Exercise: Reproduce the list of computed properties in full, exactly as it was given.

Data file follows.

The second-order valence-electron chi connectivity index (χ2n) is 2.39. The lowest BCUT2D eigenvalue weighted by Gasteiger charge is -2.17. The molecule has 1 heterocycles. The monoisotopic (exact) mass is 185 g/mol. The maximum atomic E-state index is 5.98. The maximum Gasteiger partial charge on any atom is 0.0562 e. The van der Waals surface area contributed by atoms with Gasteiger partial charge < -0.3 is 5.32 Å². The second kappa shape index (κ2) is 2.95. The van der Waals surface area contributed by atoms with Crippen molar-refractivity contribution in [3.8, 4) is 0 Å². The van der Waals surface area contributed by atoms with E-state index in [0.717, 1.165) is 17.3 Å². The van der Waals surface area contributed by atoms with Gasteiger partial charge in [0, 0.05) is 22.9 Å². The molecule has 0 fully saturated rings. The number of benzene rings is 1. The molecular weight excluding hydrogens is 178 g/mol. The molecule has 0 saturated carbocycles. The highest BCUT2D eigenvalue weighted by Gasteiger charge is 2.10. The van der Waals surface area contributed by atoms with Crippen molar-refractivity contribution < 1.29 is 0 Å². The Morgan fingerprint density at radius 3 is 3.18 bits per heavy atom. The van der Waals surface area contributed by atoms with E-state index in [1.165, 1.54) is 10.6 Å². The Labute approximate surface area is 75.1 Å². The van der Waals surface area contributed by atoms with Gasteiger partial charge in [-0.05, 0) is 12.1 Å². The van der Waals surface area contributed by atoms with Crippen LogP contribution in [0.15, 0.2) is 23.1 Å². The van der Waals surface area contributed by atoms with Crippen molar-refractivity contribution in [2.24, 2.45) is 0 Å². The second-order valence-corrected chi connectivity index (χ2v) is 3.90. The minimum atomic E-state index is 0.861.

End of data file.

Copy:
The second-order valence-electron chi connectivity index (χ2n) is 2.39. The lowest BCUT2D eigenvalue weighted by Gasteiger charge is -2.17. The molecule has 1 heterocycles. The monoisotopic (exact) mass is 185 g/mol. The maximum atomic E-state index is 5.98. The maximum Gasteiger partial charge on any atom is 0.0562 e. The van der Waals surface area contributed by atoms with Gasteiger partial charge < -0.3 is 5.32 Å². The second kappa shape index (κ2) is 2.95. The van der Waals surface area contributed by atoms with Crippen molar-refractivity contribution in [3.8, 4) is 0 Å². The van der Waals surface area contributed by atoms with E-state index in [0.717, 1.165) is 17.3 Å². The van der Waals surface area contributed by atoms with Gasteiger partial charge in [0, 0.05) is 22.9 Å². The molecule has 0 fully saturated rings. The number of benzene rings is 1. The molecular weight excluding hydrogens is 178 g/mol. The molecule has 0 saturated carbocycles. The highest BCUT2D eigenvalue weighted by Gasteiger charge is 2.10. The van der Waals surface area contributed by atoms with Crippen molar-refractivity contribution < 1.29 is 0 Å². The Morgan fingerprint density at radius 3 is 3.18 bits per heavy atom. The van der Waals surface area contributed by atoms with E-state index in [1.165, 1.54) is 10.6 Å². The Labute approximate surface area is 75.1 Å². The van der Waals surface area contributed by atoms with Gasteiger partial charge in [-0.05, 0) is 12.1 Å². The van der Waals surface area contributed by atoms with Crippen LogP contribution in [0.15, 0.2) is 23.1 Å². The van der Waals surface area contributed by atoms with Crippen molar-refractivity contribution in [2.24, 2.45) is 0 Å². The second-order valence-corrected chi connectivity index (χ2v) is 3.90. The minimum atomic E-state index is 0.861.